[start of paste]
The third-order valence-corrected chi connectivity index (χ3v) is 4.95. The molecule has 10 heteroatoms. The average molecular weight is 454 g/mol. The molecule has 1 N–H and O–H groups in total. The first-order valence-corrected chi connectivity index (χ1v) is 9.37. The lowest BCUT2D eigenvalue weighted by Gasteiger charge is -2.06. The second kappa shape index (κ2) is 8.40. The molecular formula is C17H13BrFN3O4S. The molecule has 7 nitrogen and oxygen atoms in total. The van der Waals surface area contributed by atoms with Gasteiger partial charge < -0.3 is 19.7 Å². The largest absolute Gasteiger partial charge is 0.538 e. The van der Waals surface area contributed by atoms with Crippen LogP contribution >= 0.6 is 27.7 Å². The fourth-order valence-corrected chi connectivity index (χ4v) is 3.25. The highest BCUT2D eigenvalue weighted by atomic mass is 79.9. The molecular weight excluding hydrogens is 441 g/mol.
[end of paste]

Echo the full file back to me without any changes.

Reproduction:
The third-order valence-corrected chi connectivity index (χ3v) is 4.95. The molecule has 10 heteroatoms. The average molecular weight is 454 g/mol. The molecule has 1 N–H and O–H groups in total. The first-order valence-corrected chi connectivity index (χ1v) is 9.37. The lowest BCUT2D eigenvalue weighted by Gasteiger charge is -2.06. The second kappa shape index (κ2) is 8.40. The molecular formula is C17H13BrFN3O4S. The molecule has 7 nitrogen and oxygen atoms in total. The van der Waals surface area contributed by atoms with Gasteiger partial charge < -0.3 is 19.7 Å². The largest absolute Gasteiger partial charge is 0.538 e. The van der Waals surface area contributed by atoms with Crippen LogP contribution >= 0.6 is 27.7 Å². The fourth-order valence-corrected chi connectivity index (χ4v) is 3.25. The highest BCUT2D eigenvalue weighted by atomic mass is 79.9. The molecular weight excluding hydrogens is 441 g/mol.